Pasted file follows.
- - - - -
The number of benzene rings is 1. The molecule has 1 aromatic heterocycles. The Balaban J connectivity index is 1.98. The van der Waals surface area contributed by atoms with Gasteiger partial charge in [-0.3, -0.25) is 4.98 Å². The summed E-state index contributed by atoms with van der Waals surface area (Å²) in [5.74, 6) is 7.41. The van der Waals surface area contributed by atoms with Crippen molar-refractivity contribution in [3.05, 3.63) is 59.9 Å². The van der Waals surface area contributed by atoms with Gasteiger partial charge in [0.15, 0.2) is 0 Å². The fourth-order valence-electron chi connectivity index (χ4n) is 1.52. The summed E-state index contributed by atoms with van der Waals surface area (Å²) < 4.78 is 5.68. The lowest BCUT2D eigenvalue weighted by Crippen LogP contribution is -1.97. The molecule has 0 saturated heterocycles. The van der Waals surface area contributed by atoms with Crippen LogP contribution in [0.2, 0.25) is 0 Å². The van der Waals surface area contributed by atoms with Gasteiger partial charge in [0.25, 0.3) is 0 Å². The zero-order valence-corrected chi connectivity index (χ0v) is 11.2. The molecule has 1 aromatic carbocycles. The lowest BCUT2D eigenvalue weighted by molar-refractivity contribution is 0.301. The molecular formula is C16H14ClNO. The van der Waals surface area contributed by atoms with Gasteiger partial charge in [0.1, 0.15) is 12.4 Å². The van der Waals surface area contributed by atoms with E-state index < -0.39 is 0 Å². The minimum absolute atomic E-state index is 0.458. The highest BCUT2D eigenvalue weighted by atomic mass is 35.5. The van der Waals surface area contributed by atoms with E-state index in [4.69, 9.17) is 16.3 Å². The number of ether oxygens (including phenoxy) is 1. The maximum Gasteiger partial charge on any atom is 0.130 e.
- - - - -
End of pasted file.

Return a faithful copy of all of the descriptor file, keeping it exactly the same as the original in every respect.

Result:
The number of benzene rings is 1. The molecule has 1 aromatic heterocycles. The Balaban J connectivity index is 1.98. The van der Waals surface area contributed by atoms with Gasteiger partial charge in [-0.3, -0.25) is 4.98 Å². The summed E-state index contributed by atoms with van der Waals surface area (Å²) in [5.74, 6) is 7.41. The van der Waals surface area contributed by atoms with Crippen molar-refractivity contribution in [3.05, 3.63) is 59.9 Å². The van der Waals surface area contributed by atoms with Gasteiger partial charge in [0.15, 0.2) is 0 Å². The fourth-order valence-electron chi connectivity index (χ4n) is 1.52. The summed E-state index contributed by atoms with van der Waals surface area (Å²) < 4.78 is 5.68. The lowest BCUT2D eigenvalue weighted by Crippen LogP contribution is -1.97. The molecule has 0 saturated heterocycles. The van der Waals surface area contributed by atoms with Crippen LogP contribution in [0.2, 0.25) is 0 Å². The van der Waals surface area contributed by atoms with Gasteiger partial charge in [0.25, 0.3) is 0 Å². The zero-order valence-corrected chi connectivity index (χ0v) is 11.2. The molecule has 1 aromatic carbocycles. The lowest BCUT2D eigenvalue weighted by molar-refractivity contribution is 0.301. The molecular formula is C16H14ClNO. The van der Waals surface area contributed by atoms with Gasteiger partial charge in [0.1, 0.15) is 12.4 Å². The van der Waals surface area contributed by atoms with E-state index < -0.39 is 0 Å². The minimum absolute atomic E-state index is 0.458. The highest BCUT2D eigenvalue weighted by atomic mass is 35.5. The van der Waals surface area contributed by atoms with E-state index in [4.69, 9.17) is 16.3 Å². The number of ether oxygens (including phenoxy) is 1. The maximum Gasteiger partial charge on any atom is 0.130 e.